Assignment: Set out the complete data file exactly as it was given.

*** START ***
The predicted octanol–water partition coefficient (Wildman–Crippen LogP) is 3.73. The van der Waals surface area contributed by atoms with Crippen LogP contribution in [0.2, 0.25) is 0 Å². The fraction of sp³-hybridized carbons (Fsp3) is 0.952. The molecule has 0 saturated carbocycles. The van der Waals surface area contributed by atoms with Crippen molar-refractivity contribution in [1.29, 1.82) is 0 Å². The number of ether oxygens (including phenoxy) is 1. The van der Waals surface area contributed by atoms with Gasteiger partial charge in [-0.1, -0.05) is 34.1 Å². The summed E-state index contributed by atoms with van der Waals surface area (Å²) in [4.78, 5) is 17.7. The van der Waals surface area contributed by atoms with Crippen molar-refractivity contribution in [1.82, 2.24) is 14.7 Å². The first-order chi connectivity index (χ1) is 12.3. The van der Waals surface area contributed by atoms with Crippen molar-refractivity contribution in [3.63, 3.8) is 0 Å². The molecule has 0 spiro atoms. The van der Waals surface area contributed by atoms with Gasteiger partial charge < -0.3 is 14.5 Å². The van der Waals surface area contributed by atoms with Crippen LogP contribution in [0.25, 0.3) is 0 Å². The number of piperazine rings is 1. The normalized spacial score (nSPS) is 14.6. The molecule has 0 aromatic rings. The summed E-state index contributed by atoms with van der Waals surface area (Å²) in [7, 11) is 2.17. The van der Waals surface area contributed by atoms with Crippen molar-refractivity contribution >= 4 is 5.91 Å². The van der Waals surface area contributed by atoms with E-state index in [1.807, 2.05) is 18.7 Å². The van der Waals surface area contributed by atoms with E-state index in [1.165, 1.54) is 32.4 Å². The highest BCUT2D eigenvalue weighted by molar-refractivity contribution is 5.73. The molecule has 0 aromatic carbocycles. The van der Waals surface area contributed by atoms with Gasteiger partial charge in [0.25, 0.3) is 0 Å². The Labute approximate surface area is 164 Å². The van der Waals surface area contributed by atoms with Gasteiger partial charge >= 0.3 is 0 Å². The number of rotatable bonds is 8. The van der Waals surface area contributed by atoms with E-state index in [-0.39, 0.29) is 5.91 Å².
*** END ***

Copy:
The predicted octanol–water partition coefficient (Wildman–Crippen LogP) is 3.73. The van der Waals surface area contributed by atoms with Crippen LogP contribution in [0.2, 0.25) is 0 Å². The fraction of sp³-hybridized carbons (Fsp3) is 0.952. The molecule has 0 saturated carbocycles. The van der Waals surface area contributed by atoms with Crippen molar-refractivity contribution in [1.29, 1.82) is 0 Å². The number of ether oxygens (including phenoxy) is 1. The van der Waals surface area contributed by atoms with Gasteiger partial charge in [-0.1, -0.05) is 34.1 Å². The summed E-state index contributed by atoms with van der Waals surface area (Å²) in [4.78, 5) is 17.7. The van der Waals surface area contributed by atoms with Crippen molar-refractivity contribution in [1.82, 2.24) is 14.7 Å². The first-order chi connectivity index (χ1) is 12.3. The van der Waals surface area contributed by atoms with Crippen molar-refractivity contribution in [3.63, 3.8) is 0 Å². The molecule has 0 spiro atoms. The van der Waals surface area contributed by atoms with Gasteiger partial charge < -0.3 is 14.5 Å². The van der Waals surface area contributed by atoms with Crippen LogP contribution in [0.25, 0.3) is 0 Å². The number of piperazine rings is 1. The normalized spacial score (nSPS) is 14.6. The molecule has 0 aromatic rings. The summed E-state index contributed by atoms with van der Waals surface area (Å²) in [7, 11) is 2.17. The van der Waals surface area contributed by atoms with Crippen molar-refractivity contribution >= 4 is 5.91 Å². The van der Waals surface area contributed by atoms with E-state index in [1.807, 2.05) is 18.7 Å². The van der Waals surface area contributed by atoms with E-state index in [1.165, 1.54) is 32.4 Å². The highest BCUT2D eigenvalue weighted by molar-refractivity contribution is 5.73. The molecule has 0 aromatic carbocycles. The van der Waals surface area contributed by atoms with Gasteiger partial charge in [0.25, 0.3) is 0 Å². The Labute approximate surface area is 164 Å². The van der Waals surface area contributed by atoms with Gasteiger partial charge >= 0.3 is 0 Å². The number of rotatable bonds is 8. The van der Waals surface area contributed by atoms with E-state index in [-0.39, 0.29) is 5.91 Å².